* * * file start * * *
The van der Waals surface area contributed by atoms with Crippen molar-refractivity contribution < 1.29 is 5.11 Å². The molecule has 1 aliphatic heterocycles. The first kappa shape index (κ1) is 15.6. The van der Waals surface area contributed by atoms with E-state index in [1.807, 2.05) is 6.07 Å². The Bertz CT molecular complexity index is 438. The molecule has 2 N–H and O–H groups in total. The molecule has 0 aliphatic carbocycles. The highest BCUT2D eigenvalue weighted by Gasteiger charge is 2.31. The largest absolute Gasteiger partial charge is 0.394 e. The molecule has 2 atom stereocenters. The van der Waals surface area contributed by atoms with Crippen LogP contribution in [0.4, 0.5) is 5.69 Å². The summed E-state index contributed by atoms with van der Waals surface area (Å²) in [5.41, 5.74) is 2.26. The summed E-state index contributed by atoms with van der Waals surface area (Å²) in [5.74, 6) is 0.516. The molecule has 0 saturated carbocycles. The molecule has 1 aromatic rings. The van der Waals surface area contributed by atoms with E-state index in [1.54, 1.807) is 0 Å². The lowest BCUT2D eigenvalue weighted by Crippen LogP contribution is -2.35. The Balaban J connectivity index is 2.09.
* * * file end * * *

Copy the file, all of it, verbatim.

The van der Waals surface area contributed by atoms with Crippen molar-refractivity contribution < 1.29 is 5.11 Å². The molecule has 1 aliphatic heterocycles. The first kappa shape index (κ1) is 15.6. The van der Waals surface area contributed by atoms with E-state index in [1.807, 2.05) is 6.07 Å². The Bertz CT molecular complexity index is 438. The molecule has 2 N–H and O–H groups in total. The molecule has 0 aliphatic carbocycles. The highest BCUT2D eigenvalue weighted by Gasteiger charge is 2.31. The largest absolute Gasteiger partial charge is 0.394 e. The molecule has 2 atom stereocenters. The van der Waals surface area contributed by atoms with Crippen LogP contribution in [0.4, 0.5) is 5.69 Å². The summed E-state index contributed by atoms with van der Waals surface area (Å²) in [5.41, 5.74) is 2.26. The summed E-state index contributed by atoms with van der Waals surface area (Å²) in [5.74, 6) is 0.516. The molecule has 0 saturated carbocycles. The molecule has 1 aromatic rings. The van der Waals surface area contributed by atoms with E-state index in [1.54, 1.807) is 0 Å². The lowest BCUT2D eigenvalue weighted by Crippen LogP contribution is -2.35. The Balaban J connectivity index is 2.09.